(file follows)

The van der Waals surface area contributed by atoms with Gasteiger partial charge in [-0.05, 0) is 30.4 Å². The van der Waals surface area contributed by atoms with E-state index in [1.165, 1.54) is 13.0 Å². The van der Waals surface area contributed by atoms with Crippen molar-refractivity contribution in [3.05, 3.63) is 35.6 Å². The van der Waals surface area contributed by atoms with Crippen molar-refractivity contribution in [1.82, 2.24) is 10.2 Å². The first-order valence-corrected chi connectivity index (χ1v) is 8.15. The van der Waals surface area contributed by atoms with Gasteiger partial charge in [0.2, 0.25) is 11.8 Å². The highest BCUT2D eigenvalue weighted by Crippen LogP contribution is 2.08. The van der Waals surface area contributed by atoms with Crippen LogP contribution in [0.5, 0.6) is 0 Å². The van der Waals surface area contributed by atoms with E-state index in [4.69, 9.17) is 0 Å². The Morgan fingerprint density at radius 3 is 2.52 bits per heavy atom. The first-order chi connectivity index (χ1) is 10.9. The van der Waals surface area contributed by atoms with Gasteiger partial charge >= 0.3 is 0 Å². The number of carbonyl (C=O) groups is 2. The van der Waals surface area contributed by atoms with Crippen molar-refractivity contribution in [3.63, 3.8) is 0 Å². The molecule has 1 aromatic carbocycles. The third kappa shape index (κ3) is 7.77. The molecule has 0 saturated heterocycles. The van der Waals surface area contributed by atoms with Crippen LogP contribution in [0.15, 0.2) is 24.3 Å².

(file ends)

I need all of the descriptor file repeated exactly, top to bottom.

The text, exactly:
The van der Waals surface area contributed by atoms with Gasteiger partial charge in [-0.05, 0) is 30.4 Å². The van der Waals surface area contributed by atoms with E-state index in [1.165, 1.54) is 13.0 Å². The van der Waals surface area contributed by atoms with Crippen molar-refractivity contribution in [3.05, 3.63) is 35.6 Å². The van der Waals surface area contributed by atoms with Crippen molar-refractivity contribution in [1.82, 2.24) is 10.2 Å². The first-order valence-corrected chi connectivity index (χ1v) is 8.15. The van der Waals surface area contributed by atoms with Gasteiger partial charge in [0.2, 0.25) is 11.8 Å². The highest BCUT2D eigenvalue weighted by Crippen LogP contribution is 2.08. The van der Waals surface area contributed by atoms with Crippen LogP contribution in [0.5, 0.6) is 0 Å². The van der Waals surface area contributed by atoms with E-state index in [4.69, 9.17) is 0 Å². The Morgan fingerprint density at radius 3 is 2.52 bits per heavy atom. The first-order chi connectivity index (χ1) is 10.9. The van der Waals surface area contributed by atoms with Gasteiger partial charge >= 0.3 is 0 Å². The number of carbonyl (C=O) groups is 2. The van der Waals surface area contributed by atoms with Crippen molar-refractivity contribution in [3.63, 3.8) is 0 Å². The molecule has 1 aromatic carbocycles. The third kappa shape index (κ3) is 7.77. The molecule has 0 saturated heterocycles. The van der Waals surface area contributed by atoms with Crippen LogP contribution in [0.15, 0.2) is 24.3 Å².